There’s been a lot of controversy about the VFX World and let me start saying that I don’t consider myself as a visual effects artist by any means, but I’ve work in such studios and companies. There’s always the problem which in my humble opinion is the same problem as one in the design industry, The Fix bid.
This same idea is applies to spec-work and what it does to the design industry by “making it cheap”. When we see adds for website design, business cards, posters, logos and any other design related asset for $50 (and sometimes even less) brings the idea of what I’ve heard many times from clients, “if you don’t do the job, I’ll find someone else to do it” at the same time that puts the artist in a position that, if I don’t do this job, I’ll get fired. But how many of us have been in the position to actually say no to working overtime? How many of us have been in the position where you can say no to a fix bid?
May be that’s the beginning for the answer, either we start saying no, or we just have to be realistic about the budget and put as much effort as we are getting payed for. Respect our time and not give it for free.
The VFX Houses usually have to work with a fix budget to create something out of nothing. They have to juggle between the budget, payroll and profit with very thin margins which are sometimes overlooked by the clients and people outside of the VFX cocoon, just to keep their business alive.
The artists that create the amazing elements that we see on screen (3D Artists, modellers, riggers, matte painters, etc.) and yet sometimes don’t even notice, are highly specialized, highly trained professionals that have a passion for their work. I remember talking to one of my peers when he was working for one of the “Pirates of the Caribbean” movies and he said “I spent over a year working to make Davy Jone’s tentacle beard look good, I spent months working in one single tentacle at a time to make it perfect and I loved every minute of it”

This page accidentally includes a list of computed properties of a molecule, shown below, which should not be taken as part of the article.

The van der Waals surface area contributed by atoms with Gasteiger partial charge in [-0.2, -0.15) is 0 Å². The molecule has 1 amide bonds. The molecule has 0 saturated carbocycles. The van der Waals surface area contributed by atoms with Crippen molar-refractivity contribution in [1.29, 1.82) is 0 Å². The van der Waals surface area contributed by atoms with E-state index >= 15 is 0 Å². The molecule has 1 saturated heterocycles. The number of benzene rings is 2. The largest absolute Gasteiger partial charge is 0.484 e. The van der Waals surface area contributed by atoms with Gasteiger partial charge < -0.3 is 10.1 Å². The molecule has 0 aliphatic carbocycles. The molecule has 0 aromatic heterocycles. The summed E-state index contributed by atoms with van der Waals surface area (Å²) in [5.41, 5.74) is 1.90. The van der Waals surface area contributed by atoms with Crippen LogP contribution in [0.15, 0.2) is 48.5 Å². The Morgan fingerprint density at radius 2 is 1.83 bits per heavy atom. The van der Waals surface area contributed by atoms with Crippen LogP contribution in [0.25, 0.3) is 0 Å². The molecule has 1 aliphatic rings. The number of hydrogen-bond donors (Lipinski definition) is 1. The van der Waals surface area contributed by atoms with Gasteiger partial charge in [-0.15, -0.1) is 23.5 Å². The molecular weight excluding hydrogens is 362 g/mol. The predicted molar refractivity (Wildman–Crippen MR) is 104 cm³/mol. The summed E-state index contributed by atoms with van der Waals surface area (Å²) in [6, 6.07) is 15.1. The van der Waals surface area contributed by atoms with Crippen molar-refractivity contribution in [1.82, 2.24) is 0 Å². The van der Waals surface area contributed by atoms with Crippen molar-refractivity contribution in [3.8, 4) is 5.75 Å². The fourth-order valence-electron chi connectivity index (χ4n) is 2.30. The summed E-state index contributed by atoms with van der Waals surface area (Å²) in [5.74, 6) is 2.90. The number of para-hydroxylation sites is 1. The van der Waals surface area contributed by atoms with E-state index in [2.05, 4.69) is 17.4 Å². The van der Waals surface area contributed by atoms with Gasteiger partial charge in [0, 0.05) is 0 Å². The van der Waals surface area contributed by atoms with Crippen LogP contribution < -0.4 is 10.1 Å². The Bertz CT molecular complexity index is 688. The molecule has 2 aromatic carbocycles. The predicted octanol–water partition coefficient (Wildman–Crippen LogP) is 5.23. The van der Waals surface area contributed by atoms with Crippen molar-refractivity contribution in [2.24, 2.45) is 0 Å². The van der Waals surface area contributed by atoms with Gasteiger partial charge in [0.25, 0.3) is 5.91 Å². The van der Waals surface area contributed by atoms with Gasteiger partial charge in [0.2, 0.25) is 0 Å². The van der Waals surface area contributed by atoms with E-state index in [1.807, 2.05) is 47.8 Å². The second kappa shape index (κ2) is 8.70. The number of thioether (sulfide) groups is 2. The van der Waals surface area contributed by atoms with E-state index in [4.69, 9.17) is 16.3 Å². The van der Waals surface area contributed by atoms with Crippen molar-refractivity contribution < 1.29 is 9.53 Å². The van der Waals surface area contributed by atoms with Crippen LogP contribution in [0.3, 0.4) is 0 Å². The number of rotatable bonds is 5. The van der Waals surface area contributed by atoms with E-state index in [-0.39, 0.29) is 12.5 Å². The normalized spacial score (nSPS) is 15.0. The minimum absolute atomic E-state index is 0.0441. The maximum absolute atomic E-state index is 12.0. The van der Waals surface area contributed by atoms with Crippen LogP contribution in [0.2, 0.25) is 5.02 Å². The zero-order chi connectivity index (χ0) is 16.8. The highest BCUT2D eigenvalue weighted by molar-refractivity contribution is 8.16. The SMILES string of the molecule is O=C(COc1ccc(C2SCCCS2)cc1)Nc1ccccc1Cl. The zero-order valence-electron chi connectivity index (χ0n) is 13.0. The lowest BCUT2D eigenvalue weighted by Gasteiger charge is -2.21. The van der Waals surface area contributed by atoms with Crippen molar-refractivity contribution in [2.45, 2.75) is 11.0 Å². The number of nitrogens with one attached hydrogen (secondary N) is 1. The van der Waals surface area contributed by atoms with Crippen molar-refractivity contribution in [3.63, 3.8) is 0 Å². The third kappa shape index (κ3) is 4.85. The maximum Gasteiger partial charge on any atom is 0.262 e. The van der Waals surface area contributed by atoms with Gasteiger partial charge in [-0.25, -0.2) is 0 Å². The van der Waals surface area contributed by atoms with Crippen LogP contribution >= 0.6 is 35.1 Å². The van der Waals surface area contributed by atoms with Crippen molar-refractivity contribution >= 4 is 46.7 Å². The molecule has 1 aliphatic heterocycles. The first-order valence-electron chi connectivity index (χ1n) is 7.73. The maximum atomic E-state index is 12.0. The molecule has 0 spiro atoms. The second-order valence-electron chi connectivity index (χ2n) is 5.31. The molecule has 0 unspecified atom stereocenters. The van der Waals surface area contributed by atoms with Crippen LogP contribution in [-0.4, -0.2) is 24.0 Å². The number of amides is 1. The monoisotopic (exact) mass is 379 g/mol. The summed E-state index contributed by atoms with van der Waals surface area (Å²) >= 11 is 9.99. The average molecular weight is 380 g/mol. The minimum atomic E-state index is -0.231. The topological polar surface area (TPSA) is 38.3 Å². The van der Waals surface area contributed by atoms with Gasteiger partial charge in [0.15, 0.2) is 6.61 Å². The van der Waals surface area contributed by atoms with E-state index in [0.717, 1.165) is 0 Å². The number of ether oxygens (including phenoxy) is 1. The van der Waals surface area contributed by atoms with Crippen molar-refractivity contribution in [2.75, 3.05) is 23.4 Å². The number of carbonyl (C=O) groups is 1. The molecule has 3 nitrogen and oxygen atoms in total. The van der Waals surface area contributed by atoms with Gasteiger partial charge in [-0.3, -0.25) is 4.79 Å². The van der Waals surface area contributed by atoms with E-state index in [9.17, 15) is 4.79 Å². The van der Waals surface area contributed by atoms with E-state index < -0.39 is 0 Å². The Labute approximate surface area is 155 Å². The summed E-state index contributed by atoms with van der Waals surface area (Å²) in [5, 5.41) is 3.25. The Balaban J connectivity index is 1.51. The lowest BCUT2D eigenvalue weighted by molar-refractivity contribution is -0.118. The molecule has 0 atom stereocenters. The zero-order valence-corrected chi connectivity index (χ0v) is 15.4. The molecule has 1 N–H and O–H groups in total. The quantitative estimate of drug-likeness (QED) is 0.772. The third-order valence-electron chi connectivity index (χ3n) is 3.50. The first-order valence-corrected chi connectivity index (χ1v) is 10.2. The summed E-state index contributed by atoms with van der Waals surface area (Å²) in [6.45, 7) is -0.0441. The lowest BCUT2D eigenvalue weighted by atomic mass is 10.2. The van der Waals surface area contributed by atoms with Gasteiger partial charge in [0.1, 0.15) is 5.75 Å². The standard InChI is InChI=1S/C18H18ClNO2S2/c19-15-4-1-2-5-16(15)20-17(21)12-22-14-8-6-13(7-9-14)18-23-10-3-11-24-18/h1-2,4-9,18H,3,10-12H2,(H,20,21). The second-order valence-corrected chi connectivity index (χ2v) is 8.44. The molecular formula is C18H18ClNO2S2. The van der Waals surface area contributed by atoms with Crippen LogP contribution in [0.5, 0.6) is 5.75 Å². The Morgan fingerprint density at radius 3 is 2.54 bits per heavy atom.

It’s this same passion that some times drives these artists to work overtime and deliver such great quality and impressive renders the very same thing that is hurting the industry.
And yet, every story has two sides, in one hand he have the VFX Community demonstrating an impressive set of skills, passion and proud in their work, which requires long hours of hard work, cutting edge technology and equipment while in the other hand we have the studios with a “limited” budget to give these VFX houses.
We need to understand both sides of the story to make a somewhat informed opinion. This is not a problem that will be easily solved in a short period of time, maybe this issue needs to bring us together as a community and re-think the way we do business in general.
If these issues keep growing, this vicious spiral will keep hurting our industries if we don’t do something. I know that changing our avatars to a green solid won’t make the problem go away but I do believe that it is the beginning of something. May be we have to start looking at the way we negotiate; would a time and expenses model work better? Would asking for royalties after the movie has been released be a better way to deal with these limits? May be we should be looking at other service industries and see how their business models work to learn from them and adopt some of their strengths and improve our weaknesses.
This is a shared problem that needs a shared solution, it won’t get solved by the colour of our avatar, it won’t get solved by the VFX Companies or the studios alone. this is an issue that needs to be solved by both sides of the same story.